El Dorado International Airport in Bogotá, Colombia, is the first in Latin America to receive a ground run-up enclosure. Caroline Cook reports.
As the largest cargo airport in Latin America, and the third largest for passenger traffic, it is important that El Dorado International Airport in Bogotá, Colombia, maintains its reputation in the region.
The airport is managed by Operadora Aeroportuaria Internacional (OPAIN) SA, a consortium of Colombian construction and engineering firms and Swiss Flughafen Zürich AG. Since winning the 20-year contract to operate the airport in 2007, OPAIN has endeavoured to modernise and upgrade El Dorado, in order to continue handling almost half of Colombia’s air traffic.
In 2010, El Dorado handled 526,844 tons of cargo, a 16.9% increase on the 450,315 tons seen in 2009. Similarly, 18.8 million passengers used the airport in 2010, compared to 14.8 million the year before. In fact, this 26.8% growth rate was commended by the Airports Council International in its 2010 Traffic Report for the Latin America and the Caribbean region.
With an investment of US$650 million from the Colombian government, OPAIN has made several changes to the airport. New international terminals have been built, baggage handling systems installed and an office building constructed.
The consortium declares on its website that it has a social responsibility in the city to contribute to the development, welfare and quality of life of neighbouring communities. Therefore, when OPAIN built a new maintenance area on the west end of the airport, it included an aircraft run-up facility with a sound barrier, the latter of which was designed and built by Nevada, USA-based Blast Deflectors, Inc (BDI).
This ground run-up enclosure (GRE) is the first installed in Latin America and was completed in May 2011. It provides a safe and convenient location for ground run-ups while minimising the acoustic impact of the engine tests on the nearby communities of Funza and Fontibón.
OPAIN contracted BDI for its GRE services after the Colombian Environmental Ministry passed Resolution 627 in April 2006, creating stringent day and night-time noise regulations on the airport. At the time, open field engine tests at El Dorado produced noise levels of more than 90 decibels, which far surpassed the limits stipulated by Resolution 627.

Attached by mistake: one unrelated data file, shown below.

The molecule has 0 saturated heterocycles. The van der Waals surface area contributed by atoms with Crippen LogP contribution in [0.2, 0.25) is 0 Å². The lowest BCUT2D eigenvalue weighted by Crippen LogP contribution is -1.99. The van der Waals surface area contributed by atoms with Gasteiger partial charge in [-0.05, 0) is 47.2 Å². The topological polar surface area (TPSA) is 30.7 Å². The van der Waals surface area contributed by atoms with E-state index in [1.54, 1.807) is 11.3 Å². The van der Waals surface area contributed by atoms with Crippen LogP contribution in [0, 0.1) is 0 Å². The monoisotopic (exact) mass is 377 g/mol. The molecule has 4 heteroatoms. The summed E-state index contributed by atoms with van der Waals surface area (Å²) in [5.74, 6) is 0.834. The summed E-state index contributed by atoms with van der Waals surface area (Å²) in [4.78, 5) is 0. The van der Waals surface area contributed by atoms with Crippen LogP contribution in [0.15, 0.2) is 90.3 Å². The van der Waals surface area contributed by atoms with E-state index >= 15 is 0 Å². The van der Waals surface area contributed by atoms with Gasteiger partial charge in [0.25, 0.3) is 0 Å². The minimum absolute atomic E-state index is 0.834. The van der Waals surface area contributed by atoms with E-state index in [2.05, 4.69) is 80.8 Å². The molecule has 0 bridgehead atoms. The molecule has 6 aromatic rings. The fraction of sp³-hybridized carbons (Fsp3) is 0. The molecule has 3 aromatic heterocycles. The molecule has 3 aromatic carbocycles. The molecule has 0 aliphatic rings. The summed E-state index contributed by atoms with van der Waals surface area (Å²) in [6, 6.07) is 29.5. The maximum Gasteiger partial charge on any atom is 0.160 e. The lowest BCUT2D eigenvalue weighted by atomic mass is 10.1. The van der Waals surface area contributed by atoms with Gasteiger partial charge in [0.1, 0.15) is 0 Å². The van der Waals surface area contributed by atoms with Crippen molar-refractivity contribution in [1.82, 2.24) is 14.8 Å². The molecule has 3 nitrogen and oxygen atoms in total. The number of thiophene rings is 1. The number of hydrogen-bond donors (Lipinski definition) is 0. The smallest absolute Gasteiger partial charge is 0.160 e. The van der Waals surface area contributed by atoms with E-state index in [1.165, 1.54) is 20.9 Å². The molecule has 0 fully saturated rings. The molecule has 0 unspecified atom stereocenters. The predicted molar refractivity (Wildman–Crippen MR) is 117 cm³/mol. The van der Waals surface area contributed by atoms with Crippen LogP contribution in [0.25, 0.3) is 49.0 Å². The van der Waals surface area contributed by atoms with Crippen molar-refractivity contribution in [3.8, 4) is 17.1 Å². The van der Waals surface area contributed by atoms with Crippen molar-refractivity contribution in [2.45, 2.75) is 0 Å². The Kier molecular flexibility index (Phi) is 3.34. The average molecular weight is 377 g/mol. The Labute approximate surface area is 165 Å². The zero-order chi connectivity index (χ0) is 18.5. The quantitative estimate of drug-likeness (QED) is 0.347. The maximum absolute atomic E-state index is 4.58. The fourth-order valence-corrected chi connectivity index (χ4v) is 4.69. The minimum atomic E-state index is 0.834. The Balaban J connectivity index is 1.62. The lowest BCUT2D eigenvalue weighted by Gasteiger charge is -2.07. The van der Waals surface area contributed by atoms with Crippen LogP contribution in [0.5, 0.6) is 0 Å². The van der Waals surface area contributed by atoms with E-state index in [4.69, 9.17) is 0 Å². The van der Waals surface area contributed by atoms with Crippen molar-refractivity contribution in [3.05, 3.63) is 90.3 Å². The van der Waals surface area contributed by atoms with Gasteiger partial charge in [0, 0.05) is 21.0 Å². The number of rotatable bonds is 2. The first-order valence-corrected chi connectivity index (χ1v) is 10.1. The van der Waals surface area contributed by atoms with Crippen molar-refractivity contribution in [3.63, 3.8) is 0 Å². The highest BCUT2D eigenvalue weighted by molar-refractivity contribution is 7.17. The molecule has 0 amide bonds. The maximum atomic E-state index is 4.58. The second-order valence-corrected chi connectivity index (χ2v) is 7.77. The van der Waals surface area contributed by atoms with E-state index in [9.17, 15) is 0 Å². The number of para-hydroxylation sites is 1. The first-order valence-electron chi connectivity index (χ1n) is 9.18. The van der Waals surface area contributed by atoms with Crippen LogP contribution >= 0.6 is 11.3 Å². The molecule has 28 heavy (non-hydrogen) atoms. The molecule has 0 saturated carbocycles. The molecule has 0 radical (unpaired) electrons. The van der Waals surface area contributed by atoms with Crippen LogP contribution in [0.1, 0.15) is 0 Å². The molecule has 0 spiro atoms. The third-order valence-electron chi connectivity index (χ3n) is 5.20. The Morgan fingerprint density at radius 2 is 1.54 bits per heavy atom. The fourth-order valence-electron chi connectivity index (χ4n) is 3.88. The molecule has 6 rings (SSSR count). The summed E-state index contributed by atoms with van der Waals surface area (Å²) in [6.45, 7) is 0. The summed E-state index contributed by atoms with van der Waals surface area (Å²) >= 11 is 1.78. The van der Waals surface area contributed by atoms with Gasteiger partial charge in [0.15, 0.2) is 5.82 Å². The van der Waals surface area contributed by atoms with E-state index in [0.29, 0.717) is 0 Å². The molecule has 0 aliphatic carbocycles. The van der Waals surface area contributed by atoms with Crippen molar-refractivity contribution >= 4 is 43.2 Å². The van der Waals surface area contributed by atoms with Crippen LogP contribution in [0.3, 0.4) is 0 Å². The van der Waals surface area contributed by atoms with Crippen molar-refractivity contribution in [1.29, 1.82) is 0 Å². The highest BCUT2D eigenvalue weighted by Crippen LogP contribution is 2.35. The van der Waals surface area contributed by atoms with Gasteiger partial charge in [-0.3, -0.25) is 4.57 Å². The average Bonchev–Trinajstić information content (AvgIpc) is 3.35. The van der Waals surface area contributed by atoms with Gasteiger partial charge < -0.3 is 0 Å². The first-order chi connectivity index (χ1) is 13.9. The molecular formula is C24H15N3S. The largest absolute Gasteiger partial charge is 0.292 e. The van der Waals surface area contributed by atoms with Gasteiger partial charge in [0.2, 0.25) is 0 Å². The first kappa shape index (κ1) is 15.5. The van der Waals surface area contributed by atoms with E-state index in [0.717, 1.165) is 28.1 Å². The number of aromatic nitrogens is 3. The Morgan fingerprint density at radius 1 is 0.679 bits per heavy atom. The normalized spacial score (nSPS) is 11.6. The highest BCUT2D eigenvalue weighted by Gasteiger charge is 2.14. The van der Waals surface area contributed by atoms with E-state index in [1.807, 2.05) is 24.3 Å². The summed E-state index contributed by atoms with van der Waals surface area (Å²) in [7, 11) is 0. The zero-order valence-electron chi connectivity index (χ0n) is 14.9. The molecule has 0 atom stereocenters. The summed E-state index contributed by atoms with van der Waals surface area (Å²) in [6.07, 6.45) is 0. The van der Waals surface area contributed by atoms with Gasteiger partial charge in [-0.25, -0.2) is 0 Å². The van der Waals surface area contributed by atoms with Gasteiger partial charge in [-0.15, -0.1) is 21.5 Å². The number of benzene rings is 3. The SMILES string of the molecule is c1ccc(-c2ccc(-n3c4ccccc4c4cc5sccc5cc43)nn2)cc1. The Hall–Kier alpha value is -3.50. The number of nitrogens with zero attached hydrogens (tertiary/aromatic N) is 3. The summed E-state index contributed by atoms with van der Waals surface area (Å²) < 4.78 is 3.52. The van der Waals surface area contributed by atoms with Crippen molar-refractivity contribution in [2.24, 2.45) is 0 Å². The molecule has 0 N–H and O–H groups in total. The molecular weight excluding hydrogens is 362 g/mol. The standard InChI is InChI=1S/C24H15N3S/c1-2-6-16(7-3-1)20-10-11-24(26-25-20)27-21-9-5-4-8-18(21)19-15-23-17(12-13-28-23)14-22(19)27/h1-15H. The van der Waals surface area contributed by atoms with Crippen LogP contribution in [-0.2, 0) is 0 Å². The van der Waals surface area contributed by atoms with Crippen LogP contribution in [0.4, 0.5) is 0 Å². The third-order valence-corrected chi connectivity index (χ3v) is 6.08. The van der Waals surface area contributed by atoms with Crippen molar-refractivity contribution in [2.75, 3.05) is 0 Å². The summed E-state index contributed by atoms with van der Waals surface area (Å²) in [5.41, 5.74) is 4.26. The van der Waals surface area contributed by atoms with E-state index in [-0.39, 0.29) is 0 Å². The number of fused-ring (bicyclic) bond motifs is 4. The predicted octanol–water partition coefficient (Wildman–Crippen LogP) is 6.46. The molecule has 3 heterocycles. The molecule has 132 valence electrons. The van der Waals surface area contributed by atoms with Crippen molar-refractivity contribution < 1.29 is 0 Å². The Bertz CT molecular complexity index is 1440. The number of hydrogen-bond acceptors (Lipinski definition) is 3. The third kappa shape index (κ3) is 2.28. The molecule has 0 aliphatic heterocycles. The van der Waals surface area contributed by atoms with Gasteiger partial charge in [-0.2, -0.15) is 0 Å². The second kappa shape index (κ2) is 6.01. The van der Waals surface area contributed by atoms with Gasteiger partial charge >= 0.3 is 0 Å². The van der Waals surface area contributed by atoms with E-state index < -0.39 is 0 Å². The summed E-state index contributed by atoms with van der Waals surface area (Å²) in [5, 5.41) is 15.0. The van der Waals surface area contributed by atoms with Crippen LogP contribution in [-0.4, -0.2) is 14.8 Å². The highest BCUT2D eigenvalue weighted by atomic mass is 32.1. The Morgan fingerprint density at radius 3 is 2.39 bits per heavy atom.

The three-sided, open-top GRE was constructed close to the end of Runway 13R, where open air run-ups at El Dorado were previously performed.
The company was actively involved in the early stages of the project and performed an analysis of the area. This included a study of wind in order to identify the optimal facility orientation, which is critical in ensuring both the maximum usability and best acoustic performance of the GRE.
As general contractor for the project, BDI worked closely with OPAIN to resolve potential issues prior to construction. Don Cipriano, Project Manager for BDI, commented: “Working as a general contractor created both logistical and cultural challenges for us.
“Our facilities are prefabricated to eliminate any site-cutting and welding to reduce installation time. This required us to coordinate heavily with OPAIN and Colombian government agencies.”
Juan Pulido, General Director of OPAIN, explained how quickly work on the GRE was completed, following time constraints set by the Colombian Civil Aviation Authority, AeroCivil. He said: “The project had a very limited schedule for the construction phase which required us to work very closely with BDI throughout the entire process to meet the AeroCivil deadline. The total construction of the facility lasted four months.”
Aerodynamic stability is a key factor in designing and constructing a GRE. BDI’s patented Stabile Flow GRE at El Dorado incorporates acoustically-treated vented side walls and other aerodynamic features to provide “smooth, turbulence-free airflow” to the engines. The technology even has optimal use in some cross-wind and tail-wind conditions.
Don Bergin, Director of Technical Sales for BDI, said: “All of BDI’s facilities have achieved usability at or above specified levels.” More than 20 Stabile Flow facilities have been constructed around the world so far.
El Dorado’s GRE also incorporates 2,800 patented Noise Blotter acoustic panels, which are a key element in all BDI installations.
These panels are specifically designed to absorb the low frequency noise generated by aircraft engines. This technology ensures that run-ups at El Dorado do not exceed the noise levels specified by Colombian environmental regulations.
The Avianca Airbus 330 that was used to test the new GRE surpassed the specified noise attenuation required by OPAIN and Aerocivil.
Since the facility became fully operational, the airport has passed a resolution requiring all run-ups to be conducted inside the facility.
The author would like to thank Don Bergin from BDI for his help with